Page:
How hermit crabs adapt to a new 'home'

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Hermit crabs treat the shell they inhabit as an extension of their body, according to a new study.

In research to be published in a forthcoming issue of the journal Biology Letters, Kohei Sonoda and co-authors found that terrestrial hermit crabs (Coenobita rugosus) can modify their walking behaviour according to the shape of the shell they inhabit.

Studying crabs from Okinawa, the authors glued plastic plates in asymmetrical positions on the shells of the crabs, before observing their progress along a corridor with alternating left- and right-hand turns.

Although the crabs seemed out of balance initially, they rapidly adapted to their new, more awkward shape rapidly and in under 20 seconds, they were able to modify the way they walked and increase their turning angle when going around corners to accommodate their new shape.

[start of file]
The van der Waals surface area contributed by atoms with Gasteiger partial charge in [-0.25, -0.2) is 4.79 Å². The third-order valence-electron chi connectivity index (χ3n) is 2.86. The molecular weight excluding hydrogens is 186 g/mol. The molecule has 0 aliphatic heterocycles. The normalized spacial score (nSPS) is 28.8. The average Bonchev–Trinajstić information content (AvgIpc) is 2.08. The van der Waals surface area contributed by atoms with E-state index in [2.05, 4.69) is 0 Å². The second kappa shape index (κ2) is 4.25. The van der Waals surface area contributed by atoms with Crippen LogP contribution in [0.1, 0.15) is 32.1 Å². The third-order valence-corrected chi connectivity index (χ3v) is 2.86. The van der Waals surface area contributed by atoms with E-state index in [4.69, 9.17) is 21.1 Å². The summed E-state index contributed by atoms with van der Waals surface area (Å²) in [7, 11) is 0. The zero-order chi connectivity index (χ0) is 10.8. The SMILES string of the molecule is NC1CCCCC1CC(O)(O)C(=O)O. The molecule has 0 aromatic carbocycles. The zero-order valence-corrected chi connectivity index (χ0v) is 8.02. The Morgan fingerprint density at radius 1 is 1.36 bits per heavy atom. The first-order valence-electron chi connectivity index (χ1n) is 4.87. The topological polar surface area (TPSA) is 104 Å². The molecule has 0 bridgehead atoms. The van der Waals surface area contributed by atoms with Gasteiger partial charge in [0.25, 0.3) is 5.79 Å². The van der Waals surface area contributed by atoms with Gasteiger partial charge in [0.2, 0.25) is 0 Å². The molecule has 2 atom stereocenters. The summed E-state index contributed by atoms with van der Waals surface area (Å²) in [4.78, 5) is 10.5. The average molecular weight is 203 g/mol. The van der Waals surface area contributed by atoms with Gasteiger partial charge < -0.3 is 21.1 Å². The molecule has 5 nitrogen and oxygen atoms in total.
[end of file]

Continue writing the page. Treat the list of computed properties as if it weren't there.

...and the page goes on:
The authors think that the crabs were able to modify their balance by altering their leg positions and posture within the shell.

"This suggests that the shell, when extended by the plate becomes assimilated to the hermit crab's own body,” says Yukio Gunji, one of the authors.

For more information, see the paper: Sonoda, K, A Asakura, M Minoura, RW Elwood and Y-P Gunji (2012) Hermit crabs perceive the extent of their virtual bodies. Biology Letters doi:10.1098/rsbl.2012.0085.

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